Ray Parker

Sensei Ray ParkerRay started training in martial arts in 1968 aged 13 at Professor Jack Holt’s club in Accrington, the headquarters of the Tegatani Martial Arts Organisation (TMAO). He was awarded student of the year in 1969 by the TMAO. The following year 1970, he won four competitions at two different events. He was first in sparring and board breaking TMAO event and was again first in sparring and first in kata at the Isle of Man championship.

At the end of the year while he was training for his black belt grading in kempo/Ju Jitsu at his local youth group building he founded our club there. He continued to successfully compete at national and international level until one year later he was graded at Sensei Phil Milner’s club in Sheffield. There, he was awarded his 1st dan by Professor Holt and Sensei Milner. He followed this in 1972 with an entry into the Guinness book of records has part of a local martial arts team who demolished a house with their bare hands.

In 1974 he was graded 2nd dan ratified by the TMAO and the BJJA. Each year following, he continued to establish his reputation as a skilled martial artist with further success in competition, public demonstrations and raising money for charity.

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Here in 1974, we see him winning 1st in Kata & coming 2nd in display at Belle Vue, Manchester.

In 1976 he was introduced to kickboxing when he fought a pro from the USA. Four years later he incorporated this with its own syllabus into the club in Blackburn. In the meantime he had graded 3rd dan in kempo (1976), kenjutsu (1977, way of sword) and Ju Jitsu (1977) winning a special award from the BJJA. He also attended international courses at Waterloo in Belgium and had taught in Spain.

He received consecutive special awards from the World Ju Jitsu Federation when attending their international courses in 1981 and 1982, the same year he co-produced a kempo training video. In 1983 he graded 4th dan Ju Jitsu from the BJJA again receiving a special award and started to train in Kyudo (way of bow) the same year. Three years later in 1986, he won an international competition in Scotland with the bow and gained class 3 coach with the society Okinawa Ko-Budo (weapons). In 1987, he became a member of the token society (sword), received a Martial Arts Commission (MAC) coaching award and the WJJF recognised him again with a special award. He followed this in 1988 with a MAC senior coaching award. However, the main event for Ray that year was his visit to Soke Munetoshi Inoue in Japan where he trained for a month and presented mayoral letters to him from Blackburn.

In 1990 he taught in California and Mexico and the following year 1991, he produced the kickboxing video, ‘The Kicker’. In 1992 he attended the United Nations of Ju Jitsu course at Roses in Spain. The following year while grading 5th Dan in Ju Jitsu BJJA, he taught in the Isle of man and continued these courses for the next two years.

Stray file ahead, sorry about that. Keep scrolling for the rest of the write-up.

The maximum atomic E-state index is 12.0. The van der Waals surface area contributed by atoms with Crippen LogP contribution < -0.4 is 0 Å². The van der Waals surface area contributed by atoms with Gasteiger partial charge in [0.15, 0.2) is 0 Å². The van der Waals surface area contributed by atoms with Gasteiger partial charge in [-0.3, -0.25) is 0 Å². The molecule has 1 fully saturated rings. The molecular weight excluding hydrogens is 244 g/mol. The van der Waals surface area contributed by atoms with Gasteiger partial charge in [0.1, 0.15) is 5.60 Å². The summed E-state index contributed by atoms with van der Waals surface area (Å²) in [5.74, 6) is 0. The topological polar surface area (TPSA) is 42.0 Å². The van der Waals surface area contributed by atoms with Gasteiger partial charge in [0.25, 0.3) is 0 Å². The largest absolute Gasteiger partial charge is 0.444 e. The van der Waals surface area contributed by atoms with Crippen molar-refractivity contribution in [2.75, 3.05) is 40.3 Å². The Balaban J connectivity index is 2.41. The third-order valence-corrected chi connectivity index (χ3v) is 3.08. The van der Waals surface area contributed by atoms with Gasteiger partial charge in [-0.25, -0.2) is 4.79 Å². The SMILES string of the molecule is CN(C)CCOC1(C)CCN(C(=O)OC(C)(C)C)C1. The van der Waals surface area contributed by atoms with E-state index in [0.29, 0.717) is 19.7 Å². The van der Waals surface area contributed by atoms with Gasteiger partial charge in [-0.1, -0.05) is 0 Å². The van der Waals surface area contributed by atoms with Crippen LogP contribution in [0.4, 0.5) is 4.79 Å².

In 1995 he and Simon relocated the club to the bigger venue of the Albion Mill were they celebrated their silver jubilee. Over the next five years, Ray continued has always attending and competing in international events, raising money for charity and introducing new systems to the club. He introduced a ladies self defence course and in 1997 dedicated an entire syllabus to kempo. In 1998 he was awarded 6th dan kempo by Nippon Dai Budo Kai (NDBK) association.

In 2000 he also gained his 6th dan Ju Jitsu from the TMAO and BJJA. Both disciplines bestowed the title of Shihan to Ray on acheivment of this level. Its primary definition is “One who brings water” but it is a title, used in Japanese martial arts to mean model teacher. After thirty two years of dedication to training, competing, collaboration with a mixture of the most reknowned martial arts organisations both nationally and internationally, Ray had earned this honour.

Ray has continued on his chosen path since 2000. In 2001 he established links with the head of the Hankyo kempo/Ju Jitsu association (HKJJA), Kancho Brian Wrightson. He had discovered through an article in a martial arts publication on Kancho Wrightson, that he had been one of his former students thirty years previously. Annual exchange training courses were run between the club and the headquarters of the HKJJA in Shrewsbury and in 2003, Ray gained his 7th dan from Kancho Brian Wrightson.

By 2004, Ray and Simon had seen their club grow year on year at its new location so much so, they had to open a second room at the club dedicated to Martial arts. Sadly, Kancho Wrightson’s premature death in 2006 took one of the UK’s leading exponents from the world of martial arts. Shortly after this, members of Brian’s association honoured Ray when they nominated him for his 8th dan and Professor Tony Smith head of NDBK awarded this at their headquarters in Shrewsbury.

In 2005 due to family commitments, Ray decided to reduce his responsibilities towards running the club with Simon, leaving Simon in full control. Simon continued the open door policy of the club that embraces different styles and bonds with different associations. In the summer of 2007 after a weekend course run at the club by local lad Michael Bisping, Simon introduced the teaching of mixed martial arts. At the end of the same year, he agreed a deal with one on Lancashire’s oldest Judo clubs. They relocated to train at the Albion Mill and so increased the range of training available under one roof. Not only is range extensive but the combined experience of all the instructors exceeds 200 years

In October 2009 after months of planning and organisation, Simon expanded the club for a third time in its history. He relocated to the new larger premises a mile away from the Albion Mill to the Queens Mill in Lower Darwen.